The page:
September 30, 2016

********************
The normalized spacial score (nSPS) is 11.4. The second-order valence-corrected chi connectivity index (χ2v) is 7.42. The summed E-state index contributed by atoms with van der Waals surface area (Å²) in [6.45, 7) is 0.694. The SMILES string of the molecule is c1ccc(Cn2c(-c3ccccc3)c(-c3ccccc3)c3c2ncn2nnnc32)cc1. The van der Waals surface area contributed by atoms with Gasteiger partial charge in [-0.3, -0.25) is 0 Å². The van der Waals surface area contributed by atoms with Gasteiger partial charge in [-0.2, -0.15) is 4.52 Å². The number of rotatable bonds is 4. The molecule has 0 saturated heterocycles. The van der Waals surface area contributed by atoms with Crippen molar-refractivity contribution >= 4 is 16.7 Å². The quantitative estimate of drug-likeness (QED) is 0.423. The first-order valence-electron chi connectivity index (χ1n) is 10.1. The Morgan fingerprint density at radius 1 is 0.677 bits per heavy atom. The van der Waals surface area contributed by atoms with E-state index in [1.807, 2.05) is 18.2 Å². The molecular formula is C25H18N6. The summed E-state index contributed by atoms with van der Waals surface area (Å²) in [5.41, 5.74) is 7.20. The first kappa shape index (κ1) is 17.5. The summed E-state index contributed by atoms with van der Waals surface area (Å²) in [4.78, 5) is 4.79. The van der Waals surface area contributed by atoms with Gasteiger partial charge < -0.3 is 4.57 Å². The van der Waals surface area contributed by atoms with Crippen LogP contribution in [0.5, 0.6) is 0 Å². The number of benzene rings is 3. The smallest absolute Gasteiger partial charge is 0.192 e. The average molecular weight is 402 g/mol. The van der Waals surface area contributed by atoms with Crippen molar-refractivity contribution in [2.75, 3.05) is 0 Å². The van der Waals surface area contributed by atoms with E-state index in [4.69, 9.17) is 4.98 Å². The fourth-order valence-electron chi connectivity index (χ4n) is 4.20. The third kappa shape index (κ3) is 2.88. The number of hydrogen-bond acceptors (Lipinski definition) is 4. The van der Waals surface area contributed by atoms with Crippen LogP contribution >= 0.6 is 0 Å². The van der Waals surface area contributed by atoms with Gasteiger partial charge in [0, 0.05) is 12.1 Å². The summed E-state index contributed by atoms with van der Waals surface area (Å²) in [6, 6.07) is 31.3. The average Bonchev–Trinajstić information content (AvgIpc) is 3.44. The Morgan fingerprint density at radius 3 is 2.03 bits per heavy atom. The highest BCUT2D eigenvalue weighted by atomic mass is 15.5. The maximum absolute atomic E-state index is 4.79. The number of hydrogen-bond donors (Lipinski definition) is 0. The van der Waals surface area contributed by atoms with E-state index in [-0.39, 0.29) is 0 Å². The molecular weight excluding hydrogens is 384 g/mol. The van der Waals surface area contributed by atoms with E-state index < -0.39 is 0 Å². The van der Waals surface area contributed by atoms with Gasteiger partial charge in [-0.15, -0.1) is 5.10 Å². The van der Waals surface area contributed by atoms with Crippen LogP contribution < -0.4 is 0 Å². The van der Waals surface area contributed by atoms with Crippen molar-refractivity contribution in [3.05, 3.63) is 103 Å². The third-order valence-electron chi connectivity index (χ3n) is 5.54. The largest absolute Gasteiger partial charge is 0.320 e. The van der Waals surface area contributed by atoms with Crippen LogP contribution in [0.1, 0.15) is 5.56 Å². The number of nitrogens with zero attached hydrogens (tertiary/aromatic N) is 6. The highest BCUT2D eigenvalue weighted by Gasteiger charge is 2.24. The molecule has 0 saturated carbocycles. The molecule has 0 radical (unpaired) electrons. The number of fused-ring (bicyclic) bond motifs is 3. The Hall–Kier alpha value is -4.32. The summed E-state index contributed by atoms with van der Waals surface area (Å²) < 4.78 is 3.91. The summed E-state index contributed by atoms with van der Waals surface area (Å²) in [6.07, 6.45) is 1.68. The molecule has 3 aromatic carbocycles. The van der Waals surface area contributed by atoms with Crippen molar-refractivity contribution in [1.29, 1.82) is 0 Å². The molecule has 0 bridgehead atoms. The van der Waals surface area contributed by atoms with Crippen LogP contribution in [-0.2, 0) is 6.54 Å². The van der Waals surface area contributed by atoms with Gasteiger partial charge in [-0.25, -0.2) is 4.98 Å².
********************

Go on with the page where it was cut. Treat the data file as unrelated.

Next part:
The Equal Employment Opportunity Commission, which is responsible for enforcing federal discrimination laws, has agreed to settle a claim that the agency violated the Fair Labor Standards Act by requiring some of its employees to take compensatory time off in order to avoid having to pay overtime. According to the settlement, the EEOC will pay over $1.5 million and "other relief" to 268 employees involved in the case. According to Gabrielle Martin, president of the National Council of EEOC Locals No. 216, "Our union is pleased that our dedicated members who worked extra unpaid hours will finally see some compensation. … It is a sad irony that the agency charged with preventing discrimination against workers violated the rights of its employees." In 2008, a federal arbitrator concluded the EEOC improperly changed the classification of certain jobs to exempt them from overtime, and in 2009 found that the agency had violated the FLSA for offering compensatory time off to nonexempt employees who had worked overtime but not giving them the option of overtime pay instead.